Page 1 of 2 1 2 LastLast
Results 1 to 10 of 12
    • Member Info
      • Native Language:
      • Russian
      • Home Country:
      • Russian Federation
      • Current Location:
      • Ukraine

    • Join Date: Oct 2010
    • Posts: 994
    #1

    time expressions

    Hello,

    I'm having some problems with time expressions. My book states we say "on Monday" when we talk about both a specific Moday and Mondays in general. We say 'on Mondays" when we talk about Modays in general, which is obvious. I'm wondering if this is the case with other time expressions. For example:

    in the evening - can we use it to talk about evenings in general?
    He ususally reads the newspaper in the evening.

    on Monday evening - can we use it to talk about every evening on Mondays?
    He always goes to the gym on Monday evening

    at the weekend -can we use it to talk about weekends in general?
    I always hang out with my friends at the weekend.

    I guess it doesn't work for "on workdays', right?

    Thank you in advance.

  1. opa6x57's Avatar
    • Member Info
      • Native Language:
      • American English
      • Home Country:
      • United States
      • Current Location:
      • United States

    • Join Date: Jul 2009
    • Posts: 139
    #2

    Re: time expressions

    Quote Originally Posted by Verona_82 View Post
    Hello,

    I'm having some problems with time expressions. My book states we say "on Monday" when we talk about both a specific Moday and Mondays in general. We say 'on Mondays" when we talk about Modays in general, which is obvious. I'm wondering if this is the case with other time expressions. For example:

    in the evening - can we use it to talk about evenings in general?
    He ususally reads the newspaper in the evening.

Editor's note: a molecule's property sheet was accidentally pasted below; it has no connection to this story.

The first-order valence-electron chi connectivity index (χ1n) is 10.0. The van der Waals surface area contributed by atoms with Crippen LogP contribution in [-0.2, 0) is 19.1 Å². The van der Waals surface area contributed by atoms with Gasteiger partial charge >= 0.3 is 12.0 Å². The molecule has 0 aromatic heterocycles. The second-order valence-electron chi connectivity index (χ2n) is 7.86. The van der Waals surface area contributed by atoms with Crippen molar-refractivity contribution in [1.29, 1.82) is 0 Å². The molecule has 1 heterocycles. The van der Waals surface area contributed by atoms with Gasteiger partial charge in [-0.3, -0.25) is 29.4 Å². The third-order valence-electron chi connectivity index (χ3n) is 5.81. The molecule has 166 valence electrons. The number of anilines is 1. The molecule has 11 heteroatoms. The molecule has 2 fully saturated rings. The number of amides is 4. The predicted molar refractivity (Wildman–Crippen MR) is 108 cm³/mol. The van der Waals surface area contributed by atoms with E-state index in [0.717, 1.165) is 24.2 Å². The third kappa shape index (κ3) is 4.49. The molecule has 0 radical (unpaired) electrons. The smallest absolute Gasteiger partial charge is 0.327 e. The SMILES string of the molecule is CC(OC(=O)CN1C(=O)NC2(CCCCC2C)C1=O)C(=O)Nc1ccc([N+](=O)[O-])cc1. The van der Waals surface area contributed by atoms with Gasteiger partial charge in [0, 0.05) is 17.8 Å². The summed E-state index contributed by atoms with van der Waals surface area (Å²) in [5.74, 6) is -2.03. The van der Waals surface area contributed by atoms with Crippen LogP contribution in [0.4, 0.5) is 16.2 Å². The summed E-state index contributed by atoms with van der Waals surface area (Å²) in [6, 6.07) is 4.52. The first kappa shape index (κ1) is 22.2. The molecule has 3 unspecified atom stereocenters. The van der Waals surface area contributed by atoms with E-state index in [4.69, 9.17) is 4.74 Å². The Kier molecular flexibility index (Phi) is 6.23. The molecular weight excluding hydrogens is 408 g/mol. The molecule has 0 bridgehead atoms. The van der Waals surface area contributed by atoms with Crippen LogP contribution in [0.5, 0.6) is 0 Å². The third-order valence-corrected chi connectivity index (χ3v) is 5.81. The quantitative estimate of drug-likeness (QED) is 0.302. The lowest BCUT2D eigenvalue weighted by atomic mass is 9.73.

on Monday evening - can we use it to talk about every evening on Mondays?
    He always goes to the gym on Monday evening

    at the weekend -can we use it to talk about weekends in general?
    I always hang out with my friends at the weekend. (I would say, I always hang out with my friends ON the weekends.)

    I guess it doesn't work for "on workdays', right?
    "I stop by the coffee shop on workdays." (I usually don't stop by the coffee shop on weekends.)
    Thank you in advance.

    You're welcome...



    =============================
    Not a teacher, 53-year-old American.
    =============================
    Ö and thatís my opinion

  2. apex2000's Avatar
    • Member Info
      • Native Language:
      • English
      • Home Country:
      • UK
      • Current Location:
      • Wales

    • Join Date: Nov 2005
    • Posts: 785
    #3

    Re: time expressions

    At the weekend.
    On the weekend.
    Both are acceptable.
    On workdays is also right.

  3. 5jj's Avatar
    • Member Info
      • Native Language:
      • British English
      • Home Country:
      • England
      • Current Location:
      • Czech Republic

    • Join Date: Oct 2010
    • Posts: 28,134
    #4

    Re: time expressions

    Quote Originally Posted by opa6x57 View Post
    at the weekend -can we use it to talk about weekends in general?
    I always hang out with my friends at the weekend. (I would say, I always hang out with my friends ON the weekends.)
    I agree with all of opa's ticks and crosses except the one above. In BrE, the normal expression is 'at the weekend', so Verona's sentence is acceptable to me.

    • Member Info
      • Native Language:
      • Polish
      • Home Country:
      • Poland
      • Current Location:
      • Poland

    • Join Date: Jul 2010
    • Posts: 5,098
    #5

    Re: time expressions

    Is the following good? It doesn't sound right to me but it seems grammatically correct.

    He usually reads the newspaper evenings.

    What it wrong with this sentence if anything?

  4. 5jj's Avatar
    • Member Info
      • Native Language:
      • British English
      • Home Country:
      • England
      • Current Location:
      • Czech Republic

    • Join Date: Oct 2010
    • Posts: 28,134
    #6

    Re: time expressions